According to the U.S. Centers for Disease Control and Prevention (2006), over 1.1 million Americans are currently living with HIV/AIDS, and over 56,000 people are newly infected each year. African-Americans and Hispanics bear a disproportionate burden of the disease, accounting for 49% and 18% of the new infections while making up only 13% and 15% of the total US population.
The US AIDS incidence and prevalence is shocking, but it pales in comparison to the global AIDS pandemic. According to the Central Intelligence Agency’s World Factbook (2007), there are currently 33 million people living with HIV/AIDS worldwide, with African countries bearing the greatest disease burden.
Nurses across the world are no strangers to caring for patients with HIV/AIDS. For the most part, we’re also well-versed on protecting ourselves. Here’s a resource and reminder how to help our patients protect themselves.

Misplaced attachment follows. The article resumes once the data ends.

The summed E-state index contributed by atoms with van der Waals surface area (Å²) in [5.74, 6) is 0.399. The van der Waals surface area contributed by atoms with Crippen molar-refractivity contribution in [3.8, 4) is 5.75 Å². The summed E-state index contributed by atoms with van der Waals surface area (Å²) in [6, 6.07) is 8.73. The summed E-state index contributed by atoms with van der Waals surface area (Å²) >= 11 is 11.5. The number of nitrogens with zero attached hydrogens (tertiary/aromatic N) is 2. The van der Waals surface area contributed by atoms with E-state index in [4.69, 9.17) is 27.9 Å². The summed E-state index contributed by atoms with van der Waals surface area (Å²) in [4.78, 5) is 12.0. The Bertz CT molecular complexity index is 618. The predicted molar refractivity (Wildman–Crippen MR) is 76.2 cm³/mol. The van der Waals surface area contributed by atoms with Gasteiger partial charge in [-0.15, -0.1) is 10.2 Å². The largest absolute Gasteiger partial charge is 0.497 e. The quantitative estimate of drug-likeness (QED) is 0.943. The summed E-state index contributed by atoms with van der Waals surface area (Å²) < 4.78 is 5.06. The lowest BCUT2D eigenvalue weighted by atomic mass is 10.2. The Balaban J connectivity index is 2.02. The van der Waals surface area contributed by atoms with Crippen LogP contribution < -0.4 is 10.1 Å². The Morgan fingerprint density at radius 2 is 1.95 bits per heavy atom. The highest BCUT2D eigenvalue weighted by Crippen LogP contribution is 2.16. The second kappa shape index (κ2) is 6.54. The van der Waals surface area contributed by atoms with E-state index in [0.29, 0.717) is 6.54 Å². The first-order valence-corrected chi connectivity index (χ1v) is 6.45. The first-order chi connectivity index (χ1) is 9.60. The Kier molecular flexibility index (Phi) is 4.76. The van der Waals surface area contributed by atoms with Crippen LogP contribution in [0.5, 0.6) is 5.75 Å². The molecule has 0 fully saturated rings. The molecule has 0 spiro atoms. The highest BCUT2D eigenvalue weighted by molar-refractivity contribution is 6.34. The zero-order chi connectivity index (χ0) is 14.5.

So what can you do today and beyond to help change the world’s HIV/AIDS burden? Educate yourself, educate your patients, dispel common myths, or join a HIV/AIDS cause such as Grassroot Soccer or World Vision and contribute your awesome nursing expertise and altruism to the people of the world. You could also even test out one of my favorite social-media campaign stories of the year – MTV’s and Foursquare’s GTY (Get Yourself Tested) Campaign, which aims to squash social stigma of HIV testing utilizing geo-location services.